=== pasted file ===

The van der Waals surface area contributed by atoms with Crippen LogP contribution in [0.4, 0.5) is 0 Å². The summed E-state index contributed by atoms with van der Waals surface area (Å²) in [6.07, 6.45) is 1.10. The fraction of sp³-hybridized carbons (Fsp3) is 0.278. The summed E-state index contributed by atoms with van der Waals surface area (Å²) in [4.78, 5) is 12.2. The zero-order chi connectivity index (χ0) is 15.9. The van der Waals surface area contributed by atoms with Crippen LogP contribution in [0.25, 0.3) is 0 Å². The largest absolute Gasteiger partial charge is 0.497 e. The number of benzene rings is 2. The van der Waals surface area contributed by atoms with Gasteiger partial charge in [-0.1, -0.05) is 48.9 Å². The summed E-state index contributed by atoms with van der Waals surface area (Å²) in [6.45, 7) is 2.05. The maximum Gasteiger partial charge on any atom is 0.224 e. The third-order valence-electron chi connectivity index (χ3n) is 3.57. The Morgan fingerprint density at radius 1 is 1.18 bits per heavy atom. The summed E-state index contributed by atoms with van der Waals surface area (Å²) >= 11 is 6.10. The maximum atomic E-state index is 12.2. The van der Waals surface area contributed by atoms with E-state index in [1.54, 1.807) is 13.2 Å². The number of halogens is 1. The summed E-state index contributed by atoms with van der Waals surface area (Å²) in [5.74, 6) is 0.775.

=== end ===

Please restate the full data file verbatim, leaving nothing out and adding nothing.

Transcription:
The van der Waals surface area contributed by atoms with Crippen LogP contribution in [0.4, 0.5) is 0 Å². The summed E-state index contributed by atoms with van der Waals surface area (Å²) in [6.07, 6.45) is 1.10. The fraction of sp³-hybridized carbons (Fsp3) is 0.278. The summed E-state index contributed by atoms with van der Waals surface area (Å²) in [4.78, 5) is 12.2. The zero-order chi connectivity index (χ0) is 15.9. The van der Waals surface area contributed by atoms with Crippen LogP contribution in [0.25, 0.3) is 0 Å². The largest absolute Gasteiger partial charge is 0.497 e. The number of benzene rings is 2. The van der Waals surface area contributed by atoms with Gasteiger partial charge in [-0.1, -0.05) is 48.9 Å². The summed E-state index contributed by atoms with van der Waals surface area (Å²) in [6.45, 7) is 2.05. The maximum Gasteiger partial charge on any atom is 0.224 e. The third-order valence-electron chi connectivity index (χ3n) is 3.57. The Morgan fingerprint density at radius 1 is 1.18 bits per heavy atom. The summed E-state index contributed by atoms with van der Waals surface area (Å²) >= 11 is 6.10. The maximum atomic E-state index is 12.2. The van der Waals surface area contributed by atoms with E-state index in [1.54, 1.807) is 13.2 Å². The number of halogens is 1. The summed E-state index contributed by atoms with van der Waals surface area (Å²) in [5.74, 6) is 0.775.